Apple’s business is under threat from a widespread coronavirus outbreak in China, with supply chain experts warning of a growing risk of months-long disruption to the production of iPhones.
The US tech giant has had to contend with more than a month of chaos at its main assembler Foxconn’s megafactory in Zhengzhou, China, known as “iPhone City,” following a Covid-19 outbreak that started in October.
Foxconn has moved some of its production to other factories across China, while Apple has worked with components suppliers to alleviate unusually long wait times — about 23 days for customers buying high-end iPhones in the US, according to research by Swiss bank UBS.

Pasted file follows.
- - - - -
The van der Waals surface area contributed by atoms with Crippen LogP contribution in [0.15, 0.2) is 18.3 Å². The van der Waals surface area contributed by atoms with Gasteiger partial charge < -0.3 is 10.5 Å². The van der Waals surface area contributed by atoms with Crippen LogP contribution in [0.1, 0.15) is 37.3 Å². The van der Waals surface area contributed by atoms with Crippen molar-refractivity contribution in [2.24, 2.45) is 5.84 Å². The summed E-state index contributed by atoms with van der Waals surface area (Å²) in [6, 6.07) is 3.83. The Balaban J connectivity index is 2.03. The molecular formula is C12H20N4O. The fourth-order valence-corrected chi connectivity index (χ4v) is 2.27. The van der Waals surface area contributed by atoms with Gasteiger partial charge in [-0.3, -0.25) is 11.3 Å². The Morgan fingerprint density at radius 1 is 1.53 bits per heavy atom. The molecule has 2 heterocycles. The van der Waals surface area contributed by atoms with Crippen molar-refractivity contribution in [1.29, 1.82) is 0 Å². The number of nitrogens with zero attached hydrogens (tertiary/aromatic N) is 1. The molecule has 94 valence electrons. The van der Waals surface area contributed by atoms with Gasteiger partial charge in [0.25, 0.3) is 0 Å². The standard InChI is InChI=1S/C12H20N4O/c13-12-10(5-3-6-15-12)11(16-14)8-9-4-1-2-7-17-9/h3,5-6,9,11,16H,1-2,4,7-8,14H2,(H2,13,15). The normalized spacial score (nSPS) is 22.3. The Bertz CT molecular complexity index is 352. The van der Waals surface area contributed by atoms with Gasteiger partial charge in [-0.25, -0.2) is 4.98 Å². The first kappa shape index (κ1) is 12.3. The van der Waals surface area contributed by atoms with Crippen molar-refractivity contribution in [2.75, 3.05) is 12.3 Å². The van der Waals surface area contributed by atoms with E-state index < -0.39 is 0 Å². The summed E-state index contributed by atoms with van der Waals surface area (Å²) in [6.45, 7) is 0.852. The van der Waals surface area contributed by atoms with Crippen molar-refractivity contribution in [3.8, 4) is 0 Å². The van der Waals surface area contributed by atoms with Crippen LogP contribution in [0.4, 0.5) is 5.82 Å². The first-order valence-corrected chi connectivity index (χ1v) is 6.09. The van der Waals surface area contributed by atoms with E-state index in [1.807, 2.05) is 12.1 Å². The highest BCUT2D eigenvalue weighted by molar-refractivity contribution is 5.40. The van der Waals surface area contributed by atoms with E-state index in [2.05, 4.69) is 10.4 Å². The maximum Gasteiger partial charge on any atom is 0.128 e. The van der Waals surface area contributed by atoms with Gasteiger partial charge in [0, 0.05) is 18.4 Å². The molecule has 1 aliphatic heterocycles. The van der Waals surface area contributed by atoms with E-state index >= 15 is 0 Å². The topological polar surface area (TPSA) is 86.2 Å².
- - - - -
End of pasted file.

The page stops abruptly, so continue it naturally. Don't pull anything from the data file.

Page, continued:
As the Chinese government reverses its zero-Covid-19 policy, a longer-lasting risk now looms: the potential of worker shortages at component plants or assembly factories across the country.
“We should be seeing a lot of operations get impacted by absenteeism, not just at factories, but warehouse, distribution, logistic and transportation facilities as well,” said Bindiya Vakil, chief executive of Resilinc, a California-based group that tracks more than 3 million components to provide supply chain mapping services. Apple warned on November 6 of “significant” disruption ahead of the holiday season.
The rare statement came less than two weeks after executives forecast subdued sales growth in the crucial period around Christmas, of below 8 percent.
The consensus among analysts is that company revenues this quarter will fall just below the record US$123,9 billion it achieved over the same period last year, with net profits projected to tumble more than 8 percent.